The First 100 days: Elections on the Couch

By Orna Guralnik



After the elections I headed to the office, relieved to spend the day with fellow citizens. Nothing prepared me for the profound collective breakdown awaiting me. Patient after patient was derealized, crying, insomniac, panicking, and confused as to how to continue their lives… With no exception and very little variation, people were deeply shaken as if by a very terrible event that was happening to them personally. Collectively, reactions were similar if not worse than in New York City following the 9/11 attacks. The threat represented by the rise of a new politics now came from the inside, and it was terrifying.

Four weeks later and the tumult had not subsided. Instead: colds and flus that will not get better, irritable bowels, a general parade of restless legs and agitated bodies on the couch, have become the new reality. Miriam, who had never shed a tear throughout eight years of treatment, was now sobbing, “Everything I believed in is now gone! My entire upbringing, the high-school I went to, my college, my profession (she is a physician), the way we raise our kids -, its all been centered around the core values of human rights, tolerance and respect for others.  It’s gone to shit! I am totally devastated.  I had no idea this even mattered to me so much.  I just took it for granted all these years.   Turns out these values are not shared by all of us, a horrible realization”.

Before the elections, Suzanne was in the process of revealing to her family her long struggle with having been raped in high school; “Knowing everything that happened to me and claiming that she cared, how could my mom still vote for Trump?! He boasts about being a sexual predator, does she deep down think that it is okay?!”.

Kurt had never dared to address his parents about his father’s alcoholism and serial abuse of his kids. But Thanksgiving post-election everything was different; “I could not go down there and be quiet anymore… We had an epic fight that lasted the entire weekend. It was the first time I had ever confronted my dad, and his brothers… Enough is enough! They claim to be Good Christians but they were all just waiting for someone like Trump to restore their bigoted world view”.

Sitting with my patients made it clear that on the night of the election, an implicit trust in the State’s commitment to protect the rights of the vulnerable and to safeguard democratic values, was shattered. I was struck by how deeply people were affected, as if the bottom had dropped out from under them. People were absolutely terrified by the perception that the country voted to lose its very foundation, the commitment to egalitarian human rights and democracy. With Trump’s rise and coronation, large-scale resistances to liberal democracy were brought into light. The distinction James C Scott makes between ‘secret transcripts’ and ‘public transcripts’ (the official ideology of those in power) is helpful;  the beliefs that many of us assumed were the foundation of American culture were turned upside down with the rise of a man whose appeal rested largely on hailing those who had all along resisted the integration of marginalized communities into the American mainstream with the use of a paranoid-schizoid rhetoric.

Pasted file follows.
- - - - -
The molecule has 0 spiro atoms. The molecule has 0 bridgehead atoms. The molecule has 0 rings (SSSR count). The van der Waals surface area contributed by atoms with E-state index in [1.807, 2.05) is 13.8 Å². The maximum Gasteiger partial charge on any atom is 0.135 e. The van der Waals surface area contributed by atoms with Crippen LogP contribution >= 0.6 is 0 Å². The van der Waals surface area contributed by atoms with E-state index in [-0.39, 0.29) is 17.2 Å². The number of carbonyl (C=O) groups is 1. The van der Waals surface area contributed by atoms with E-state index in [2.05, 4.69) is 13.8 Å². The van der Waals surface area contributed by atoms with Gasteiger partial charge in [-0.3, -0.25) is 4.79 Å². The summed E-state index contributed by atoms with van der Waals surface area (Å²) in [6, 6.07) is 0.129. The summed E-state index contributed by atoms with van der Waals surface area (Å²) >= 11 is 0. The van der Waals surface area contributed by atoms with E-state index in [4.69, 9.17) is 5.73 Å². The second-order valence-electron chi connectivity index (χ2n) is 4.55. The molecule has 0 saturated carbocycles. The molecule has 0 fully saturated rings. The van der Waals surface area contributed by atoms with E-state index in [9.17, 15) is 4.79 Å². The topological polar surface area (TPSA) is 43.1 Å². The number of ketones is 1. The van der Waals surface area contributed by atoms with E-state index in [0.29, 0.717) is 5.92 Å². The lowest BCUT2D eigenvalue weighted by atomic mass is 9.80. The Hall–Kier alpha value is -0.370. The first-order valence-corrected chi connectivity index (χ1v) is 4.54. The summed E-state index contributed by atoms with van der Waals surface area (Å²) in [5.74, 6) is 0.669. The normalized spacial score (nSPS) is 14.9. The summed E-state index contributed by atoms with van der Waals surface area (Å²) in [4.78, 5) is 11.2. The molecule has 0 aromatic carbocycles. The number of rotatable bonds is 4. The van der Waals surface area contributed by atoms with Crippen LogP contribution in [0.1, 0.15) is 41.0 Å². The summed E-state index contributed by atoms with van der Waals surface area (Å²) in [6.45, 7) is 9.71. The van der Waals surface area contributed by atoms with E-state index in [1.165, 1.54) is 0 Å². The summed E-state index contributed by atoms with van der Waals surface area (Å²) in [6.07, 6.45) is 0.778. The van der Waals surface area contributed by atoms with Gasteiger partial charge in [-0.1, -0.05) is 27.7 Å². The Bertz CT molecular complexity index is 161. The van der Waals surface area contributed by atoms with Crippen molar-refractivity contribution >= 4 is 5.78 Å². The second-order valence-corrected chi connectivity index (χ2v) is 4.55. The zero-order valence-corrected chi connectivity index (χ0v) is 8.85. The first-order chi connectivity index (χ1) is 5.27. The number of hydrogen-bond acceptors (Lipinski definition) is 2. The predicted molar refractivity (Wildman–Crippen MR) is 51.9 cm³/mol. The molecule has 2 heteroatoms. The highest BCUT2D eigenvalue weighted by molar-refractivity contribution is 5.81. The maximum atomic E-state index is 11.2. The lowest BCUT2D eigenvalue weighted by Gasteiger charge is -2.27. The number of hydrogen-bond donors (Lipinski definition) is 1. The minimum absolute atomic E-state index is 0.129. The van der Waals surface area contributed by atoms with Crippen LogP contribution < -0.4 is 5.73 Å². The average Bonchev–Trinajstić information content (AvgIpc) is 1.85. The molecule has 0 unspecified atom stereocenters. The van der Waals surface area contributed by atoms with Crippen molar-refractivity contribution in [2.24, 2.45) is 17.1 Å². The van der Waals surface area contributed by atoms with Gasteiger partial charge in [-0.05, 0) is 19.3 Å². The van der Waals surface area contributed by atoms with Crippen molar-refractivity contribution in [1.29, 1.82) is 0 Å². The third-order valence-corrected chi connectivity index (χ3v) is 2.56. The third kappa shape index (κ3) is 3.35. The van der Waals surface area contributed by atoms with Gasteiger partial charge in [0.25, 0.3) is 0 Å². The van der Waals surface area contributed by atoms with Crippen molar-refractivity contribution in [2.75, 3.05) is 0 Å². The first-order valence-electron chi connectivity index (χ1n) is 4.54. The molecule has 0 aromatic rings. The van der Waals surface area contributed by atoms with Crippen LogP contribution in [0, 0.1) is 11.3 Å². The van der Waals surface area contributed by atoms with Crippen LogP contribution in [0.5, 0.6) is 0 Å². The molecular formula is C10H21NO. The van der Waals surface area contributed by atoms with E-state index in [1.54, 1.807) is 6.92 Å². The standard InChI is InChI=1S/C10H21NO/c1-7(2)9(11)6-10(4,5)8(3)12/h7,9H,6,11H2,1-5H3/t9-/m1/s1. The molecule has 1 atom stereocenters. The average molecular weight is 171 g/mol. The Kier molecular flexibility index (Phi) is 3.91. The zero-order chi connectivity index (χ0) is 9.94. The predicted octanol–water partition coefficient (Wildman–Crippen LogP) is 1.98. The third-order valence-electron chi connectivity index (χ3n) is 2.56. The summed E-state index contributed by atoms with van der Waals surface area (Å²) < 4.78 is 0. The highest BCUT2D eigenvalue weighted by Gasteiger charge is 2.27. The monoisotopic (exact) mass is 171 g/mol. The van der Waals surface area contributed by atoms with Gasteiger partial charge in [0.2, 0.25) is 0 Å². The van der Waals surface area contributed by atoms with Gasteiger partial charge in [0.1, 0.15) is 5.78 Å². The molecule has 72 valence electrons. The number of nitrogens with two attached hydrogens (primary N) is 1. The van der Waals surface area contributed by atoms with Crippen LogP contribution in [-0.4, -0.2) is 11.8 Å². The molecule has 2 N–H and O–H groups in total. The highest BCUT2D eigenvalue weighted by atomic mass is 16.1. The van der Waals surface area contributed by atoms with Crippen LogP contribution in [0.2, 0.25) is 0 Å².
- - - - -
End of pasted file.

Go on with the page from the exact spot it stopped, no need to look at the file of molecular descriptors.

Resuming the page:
Listening to my patients after the election, I conclude that this election obliterated the unconscious hegemonic status of human rights and democratic principles. But further, people were also confronted with a violent eruption into consciousness of the very centrality of ideology to psychic life. I believe this is a rare moment for Americans, who are typically spellbound by the ‘market rationality’ of extreme capitalism, that works to powerfully delink the individual from her socio-political-collective identifications (as articulated in Lynne Layton and Philip Cushman’s work).  If ever there was a moment that validated that the personal is political is personal, it was now. With this collective crisis the curtain was drawn.

I can assume that what now feels like a shared ideological space between patients and I, will over time reveal itself to have concealed other nuanced stories, conservative strands within liberal leanings, and other more hateful identifications. But meanwhile, as threats and violence are tightening up the camps. A growing, shifty sense of lawlessness has begun to permeate the news, as waves of hate crimes erupt in the city and across the country.  Patients keep coming in with reports of groping of women on the subway, schoolyard bullying of minorities, swastikas and racial intimidation on NYC college campuses, including the ‘progressive’ New School.  Kurt was in despair after a policeman demanded identification and taunted his black friend, saying: “Obama will no longer be here to protect you.”  Wendy, a public school teacher, has been anguishing over her young students’ very immediate fears that their families were about to starve once food stamps were taken away, or be deported.  One of her middle-school African American students asked the chilling question: “Is slavery gonna come back?”

Is slavery gonna come back? It’s not like Trump is unfamiliar to people. Transferentially he stands for the return of dark forces any patient becomes intimately familiar with.  A reactionary, he has been all about going back to something that was (i.e. making America great again).  The Rorschach of what this ‘again’ means to each person can be artificially organized by demographics.

For women Hillary Clinton had been a motivating beacon, a way they could imagine themselves into a new and different future, in which they finally had a seat at the table. Clinton’s loss meant a disappointing crash, an injury doubled by Trump signifying a return to misogyny, and a ‘pro-life/anti-choice’, rape culture. Trump’s pre-election bragging about his own predatory behavior, his ongoing objectification of women extending to his teenage daughter, and ongoing sexist denigration of Clinton and other women throughout the campaign were deeply offensive for women and wreaked of malignant misogyny.